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Financial Friday #107: Time to Jump into the Markets?
With the latest inflation rate coming in at 6.7% and interest on cash savings lagging well behind at under 2%, piling up cash in the bank is a dead-end strategy. Consequently, there are a lot of first-time investors eyeing the stock market, especially after the huge run-up in stock prices we have seen since the pandemic-induced sell-off in March of 2020. If you are on the outside looking in and wondering how to get started, check out our take on three of the most common questions we get from would-be investors.
1. How do I pick stocks? The short answer is you don’t have to (and probably shouldn't) rely on picking stocks! Even if you had the time and knowledge to investigate and evaluate potential companies to invest in, your chances of picking winners with any sort of consistency is very low. Holding a limited number of individual stocks is also a risky strategy. A more sensible approach is to choose a diversified bundle of stocks made up of companies across many industries which will help to lower your overall risk.
The great news is that there are hundreds of these bundles of stocks already pre-picked for you by teams of financial experts using all sorts of advanced analysis and inputs that an individual investor could never replicate. These bundles are called index funds and there are a number of variations - some try to emulate the return of an entire market like the Toronto Stock Exchange, while others focus on a specific industry or geographic sector.
Nothing will completely eliminate risk, but in general, broad-based index funds are less volatile and a great option when it comes time for new investors to decide what to buy.
2. Do I need a stockbroker? Traditionally, a stockbroker was the only option to facilitate the purchase of shares. Nowadays, there are plenty of online brokerages that anyone can use to set up a trading account and easily purchase shares and many types of index funds. Whether you need a stockbroker or some other kind of advisor (like a financial coach) to help you depends on whether you want to take the time an effort to learn how to handle it yourself.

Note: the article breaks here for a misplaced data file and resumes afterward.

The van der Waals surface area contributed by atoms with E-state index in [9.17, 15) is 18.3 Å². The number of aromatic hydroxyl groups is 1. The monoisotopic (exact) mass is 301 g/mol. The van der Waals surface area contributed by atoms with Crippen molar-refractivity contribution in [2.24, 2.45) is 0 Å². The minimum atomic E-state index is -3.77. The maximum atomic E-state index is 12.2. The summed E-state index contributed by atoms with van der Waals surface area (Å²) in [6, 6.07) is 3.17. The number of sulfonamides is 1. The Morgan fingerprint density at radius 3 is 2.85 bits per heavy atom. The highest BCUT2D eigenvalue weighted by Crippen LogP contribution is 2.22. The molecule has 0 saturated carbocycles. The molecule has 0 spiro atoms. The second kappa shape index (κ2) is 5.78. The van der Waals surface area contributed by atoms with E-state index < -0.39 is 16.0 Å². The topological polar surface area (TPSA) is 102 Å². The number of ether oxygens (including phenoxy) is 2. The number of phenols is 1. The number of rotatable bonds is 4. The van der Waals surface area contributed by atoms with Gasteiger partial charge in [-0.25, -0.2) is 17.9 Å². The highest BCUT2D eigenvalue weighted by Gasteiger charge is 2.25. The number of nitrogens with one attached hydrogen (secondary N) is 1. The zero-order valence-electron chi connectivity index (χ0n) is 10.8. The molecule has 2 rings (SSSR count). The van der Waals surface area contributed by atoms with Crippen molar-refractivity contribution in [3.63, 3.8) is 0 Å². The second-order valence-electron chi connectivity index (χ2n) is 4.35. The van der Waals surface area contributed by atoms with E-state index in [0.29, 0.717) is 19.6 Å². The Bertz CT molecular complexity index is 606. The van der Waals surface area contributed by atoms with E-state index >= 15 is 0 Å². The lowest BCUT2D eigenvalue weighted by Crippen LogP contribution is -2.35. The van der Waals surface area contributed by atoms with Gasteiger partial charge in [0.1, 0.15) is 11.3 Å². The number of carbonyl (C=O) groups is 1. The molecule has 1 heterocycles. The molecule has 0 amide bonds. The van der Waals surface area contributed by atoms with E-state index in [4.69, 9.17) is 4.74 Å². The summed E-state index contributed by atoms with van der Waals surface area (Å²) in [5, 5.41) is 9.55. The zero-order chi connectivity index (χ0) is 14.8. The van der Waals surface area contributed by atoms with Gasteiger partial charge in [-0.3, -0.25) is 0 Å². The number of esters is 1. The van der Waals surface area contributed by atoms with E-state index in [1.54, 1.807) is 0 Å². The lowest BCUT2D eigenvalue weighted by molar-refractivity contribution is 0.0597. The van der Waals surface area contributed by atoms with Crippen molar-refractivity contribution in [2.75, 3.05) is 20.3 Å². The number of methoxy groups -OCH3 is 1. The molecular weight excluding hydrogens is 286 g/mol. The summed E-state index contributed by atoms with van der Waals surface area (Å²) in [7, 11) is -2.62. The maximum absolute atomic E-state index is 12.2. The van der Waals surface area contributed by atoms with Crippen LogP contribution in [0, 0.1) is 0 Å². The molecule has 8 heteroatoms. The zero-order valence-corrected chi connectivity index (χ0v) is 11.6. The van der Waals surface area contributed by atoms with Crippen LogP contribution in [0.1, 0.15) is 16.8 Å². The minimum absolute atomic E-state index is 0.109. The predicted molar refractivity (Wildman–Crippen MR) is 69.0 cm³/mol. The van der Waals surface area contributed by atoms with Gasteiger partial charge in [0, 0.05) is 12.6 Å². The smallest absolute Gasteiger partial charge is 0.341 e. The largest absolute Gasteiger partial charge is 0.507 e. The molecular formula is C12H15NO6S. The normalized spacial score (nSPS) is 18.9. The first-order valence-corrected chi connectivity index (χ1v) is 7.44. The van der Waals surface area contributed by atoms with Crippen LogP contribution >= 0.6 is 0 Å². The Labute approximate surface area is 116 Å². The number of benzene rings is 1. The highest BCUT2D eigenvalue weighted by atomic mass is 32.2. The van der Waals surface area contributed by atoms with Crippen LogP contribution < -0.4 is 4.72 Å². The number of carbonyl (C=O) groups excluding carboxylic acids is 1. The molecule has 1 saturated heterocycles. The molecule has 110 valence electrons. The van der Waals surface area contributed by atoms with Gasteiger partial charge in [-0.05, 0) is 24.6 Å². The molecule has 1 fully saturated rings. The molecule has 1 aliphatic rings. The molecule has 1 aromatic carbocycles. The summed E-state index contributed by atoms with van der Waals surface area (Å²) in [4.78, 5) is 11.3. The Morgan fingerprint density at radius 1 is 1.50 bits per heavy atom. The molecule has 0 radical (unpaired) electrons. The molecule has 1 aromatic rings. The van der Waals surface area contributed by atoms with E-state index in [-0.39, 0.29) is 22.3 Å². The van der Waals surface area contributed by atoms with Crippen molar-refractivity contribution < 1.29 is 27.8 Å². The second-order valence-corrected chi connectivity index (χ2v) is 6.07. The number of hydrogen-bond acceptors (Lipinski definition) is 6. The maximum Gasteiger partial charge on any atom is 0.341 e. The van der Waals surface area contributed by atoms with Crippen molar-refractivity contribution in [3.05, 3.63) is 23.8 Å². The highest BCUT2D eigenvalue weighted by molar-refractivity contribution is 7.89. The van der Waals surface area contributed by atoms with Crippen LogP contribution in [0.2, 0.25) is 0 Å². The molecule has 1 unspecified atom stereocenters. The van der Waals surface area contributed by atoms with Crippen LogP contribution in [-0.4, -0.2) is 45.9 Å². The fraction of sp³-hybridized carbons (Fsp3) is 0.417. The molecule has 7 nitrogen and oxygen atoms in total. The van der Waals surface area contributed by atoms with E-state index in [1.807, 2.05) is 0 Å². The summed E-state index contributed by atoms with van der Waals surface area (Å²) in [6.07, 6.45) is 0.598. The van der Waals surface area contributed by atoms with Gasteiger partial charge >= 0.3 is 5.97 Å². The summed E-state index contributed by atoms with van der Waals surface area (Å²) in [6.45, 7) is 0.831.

Lots of Canadians successfully manage their own investments through online brokerages and save themselves a ton of money in fees and charges. Automated investment platforms (robo-advisors) are also becoming popular because they don’t require much financial knowledge, allow for easy risk management, and are simple to use with relatively low fees.
3. How do I pick a good time to buy stocks? Had you entered the market just after the pandemic savaged stock values in March of 2020 you would be doing extremely well — the TSX index is up around 85% from that time. The problem is that choosing the right time is always going to be hit and miss, so rather than focus on when to enter the market, you should be looking at your investment horizon.
The longer you leave your money in the market, the higher the chance that you will come out ahead of the game. You can always ramp up the risk of your holdings if you have a longer investment time frame and are aiming for higher returns, but trying to capitalize on short-term market fluctuations by jumping in and out of the market is a difficult strategy at best.
Revisiting the TFSA or RRSP debate Many financial gurus give the edge to the TFSA simply because people tend to spend (not reinvest) the tax savings from their RRSP deductions, but this article dives into a few other factors to consider in your decision.
REITs a substitute for struggling homebuyers? Real Estate Investment Trusts (REITS) often perform well in inflationary times and although you can't live in one, they can replace the returns one would get on actually owning real estate.